An Updated Look at the Financial Markets

The summer starts and ends with a holiday.  With the latter holiday now behind us I thought I’d take a moment to provide an update on my views of the current state of the financial markets.

On August 7th – I moved an additional 5 percent of my portfolio into cash – and am still considering moving a further share into cash. Stocks through August 2nd were up about 17 percent for the year – but my assessment continued to be that things were unstable and finally warranted a reallocation. Since August 2nd the market has been down around 4.49 percent. August was the worst month since May 2012 when the market was down 6.27 percent.  It is only the third monthly decline in the last 15 months. I don’t think it will be the last down month for the year.  I expect September and October could also be down months for stocks.

Even with August’s poor performance, stocks remain up 14.5 percent in 2013 – with the total return being 16.15 percent. The total return for stocks last year was 16 percent and I still question the markets ability to best that return when we finally close the book on 2013. I expect 2013 will be an up year – the question remains how up.

Underlying Fundamentals Lacking

The underlying fundamentals of the market remain unsatisfying. With 99 percent of issues reporting, 2Q13 earnings have set another record (both operating and as reported). While earnings estimates for 3Q13 have declined 2.1% since the end of June, they remain 2.6% above 2Q13 – consequently on track to set another record.

What I find unsettling is that the record earnings growth is coming not through sales growth but through near all-time high operating margins. Companies continue to report strong earnings because they remain extremely lean.  Operating profit margins remain near all-time highs – something I don’t believe is sustainable over the longer-term. Over the long-run I want to see strong sales growth.  As sales growth increases, companies will need to invest in order to capture those sales and as a result operating margin will – or should – decline.

Sales growth increased slightly in 2Q13.  Annual growth increased to 2.9 percent from 2.5 percent in the first quarter. Both figures are well below the average annual sales growth of 4.3 percent.  Operating margins remained near all-time highs and have thus supported record operating profits.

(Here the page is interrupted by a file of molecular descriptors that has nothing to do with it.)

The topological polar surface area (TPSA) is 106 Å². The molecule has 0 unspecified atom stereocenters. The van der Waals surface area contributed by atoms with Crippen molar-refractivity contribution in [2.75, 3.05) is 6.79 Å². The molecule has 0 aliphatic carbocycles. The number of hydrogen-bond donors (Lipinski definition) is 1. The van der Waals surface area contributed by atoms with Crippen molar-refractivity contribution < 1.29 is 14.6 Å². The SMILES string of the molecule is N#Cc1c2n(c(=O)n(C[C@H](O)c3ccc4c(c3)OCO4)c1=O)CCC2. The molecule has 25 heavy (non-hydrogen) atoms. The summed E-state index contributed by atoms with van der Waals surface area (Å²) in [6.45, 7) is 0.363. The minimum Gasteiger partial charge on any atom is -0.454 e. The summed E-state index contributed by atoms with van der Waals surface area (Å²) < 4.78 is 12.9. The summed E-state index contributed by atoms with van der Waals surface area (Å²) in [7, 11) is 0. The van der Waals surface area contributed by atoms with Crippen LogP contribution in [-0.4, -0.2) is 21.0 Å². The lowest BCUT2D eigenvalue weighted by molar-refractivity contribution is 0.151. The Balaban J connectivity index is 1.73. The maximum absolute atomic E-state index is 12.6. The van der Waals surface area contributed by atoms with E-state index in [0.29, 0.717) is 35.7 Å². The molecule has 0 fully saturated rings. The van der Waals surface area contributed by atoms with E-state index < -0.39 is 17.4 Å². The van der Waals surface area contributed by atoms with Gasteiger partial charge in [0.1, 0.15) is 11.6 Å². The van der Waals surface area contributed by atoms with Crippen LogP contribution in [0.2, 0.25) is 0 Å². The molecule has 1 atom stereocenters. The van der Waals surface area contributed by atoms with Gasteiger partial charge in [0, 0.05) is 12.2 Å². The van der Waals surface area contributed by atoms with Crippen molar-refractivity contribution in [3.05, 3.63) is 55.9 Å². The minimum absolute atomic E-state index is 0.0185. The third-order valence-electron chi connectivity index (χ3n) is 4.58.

At the start of the year I had expected 4.3 percent sales growth for 2013.  Average sales growth.  I expected operating margins to recede to something closer to 8.7 percent.  I expected multiples to expand in 2013 to 16 times earnings.  Currently, sales growth is 2.9 percent with operating margins of 9 percent and earnings multiplies of 16.7 percent.  These relationships were even more pronounced when August started. I think the market today is close to where it will close the year. I could also see further downside, with the market closing the year in the 1560 to 1590 range.

Cycle Update

We are 53.7 months into the current bull cycle – dating back to March 9, 2009.  The average bear market lasts 56.5 months.  If you exclude the 1990 to 2000 bull market – which ran 113 months – the average drops to something closer to 51 months. I think this bull market has the foundation to be longer than average but by the end of the year we will be beyond the average life cycle of most bull markets. Looking to 2014 should raise many questions for investors.

Uncertainties Gyrate

The future of Federal Reserve leadership remains uncertain. Fed tapering – timing and extend – remain uncertain.  Watch the September 17th/18th Fed meeting for more on this – unless Friday’s employment report is horrible. Future Fed leadership remains uncertain. Consumer and corporate spending have remain tepid and questionable. Consumer spending is of key importance as we head into the ever-important holiday season. Egypt and Syria and who knows who’s next produce a tremendous amount of weight on the market. Mortgage rates have moved 150 basis points in only a few months.  Housing is slowing. Issues impacting the economy are questionable.

I don’t expect these uncertainties to ease before year-end.